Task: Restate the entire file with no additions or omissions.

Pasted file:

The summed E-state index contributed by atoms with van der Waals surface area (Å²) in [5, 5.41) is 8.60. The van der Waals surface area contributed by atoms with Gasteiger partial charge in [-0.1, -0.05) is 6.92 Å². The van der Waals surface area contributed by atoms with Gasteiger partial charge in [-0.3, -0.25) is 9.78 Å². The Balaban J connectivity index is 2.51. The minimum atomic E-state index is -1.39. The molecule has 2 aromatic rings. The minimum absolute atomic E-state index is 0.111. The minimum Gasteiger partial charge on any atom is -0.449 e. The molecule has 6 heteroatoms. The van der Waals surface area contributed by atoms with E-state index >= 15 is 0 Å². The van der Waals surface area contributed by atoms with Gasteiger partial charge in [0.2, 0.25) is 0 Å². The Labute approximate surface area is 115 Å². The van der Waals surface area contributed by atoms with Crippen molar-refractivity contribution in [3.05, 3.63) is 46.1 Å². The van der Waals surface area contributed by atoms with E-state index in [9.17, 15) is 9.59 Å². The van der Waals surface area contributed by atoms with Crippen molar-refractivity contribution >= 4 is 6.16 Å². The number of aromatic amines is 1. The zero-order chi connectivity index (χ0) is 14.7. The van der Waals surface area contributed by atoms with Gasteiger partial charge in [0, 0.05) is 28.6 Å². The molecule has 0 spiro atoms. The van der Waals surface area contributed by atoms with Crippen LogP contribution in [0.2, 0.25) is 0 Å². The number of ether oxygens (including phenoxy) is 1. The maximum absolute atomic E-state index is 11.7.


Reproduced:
The summed E-state index contributed by atoms with van der Waals surface area (Å²) in [5, 5.41) is 8.60. The van der Waals surface area contributed by atoms with Gasteiger partial charge in [-0.1, -0.05) is 6.92 Å². The van der Waals surface area contributed by atoms with Gasteiger partial charge in [-0.3, -0.25) is 9.78 Å². The Balaban J connectivity index is 2.51. The minimum atomic E-state index is -1.39. The molecule has 2 aromatic rings. The minimum absolute atomic E-state index is 0.111. The minimum Gasteiger partial charge on any atom is -0.449 e. The molecule has 6 heteroatoms. The van der Waals surface area contributed by atoms with E-state index >= 15 is 0 Å². The van der Waals surface area contributed by atoms with Gasteiger partial charge in [0.2, 0.25) is 0 Å². The Labute approximate surface area is 115 Å². The van der Waals surface area contributed by atoms with Crippen molar-refractivity contribution in [3.05, 3.63) is 46.1 Å². The van der Waals surface area contributed by atoms with E-state index in [9.17, 15) is 9.59 Å². The van der Waals surface area contributed by atoms with Crippen molar-refractivity contribution >= 4 is 6.16 Å². The number of aromatic amines is 1. The zero-order chi connectivity index (χ0) is 14.7. The van der Waals surface area contributed by atoms with Gasteiger partial charge in [0, 0.05) is 28.6 Å². The molecule has 0 spiro atoms. The van der Waals surface area contributed by atoms with Crippen LogP contribution in [0.2, 0.25) is 0 Å². The number of ether oxygens (including phenoxy) is 1. The maximum absolute atomic E-state index is 11.7.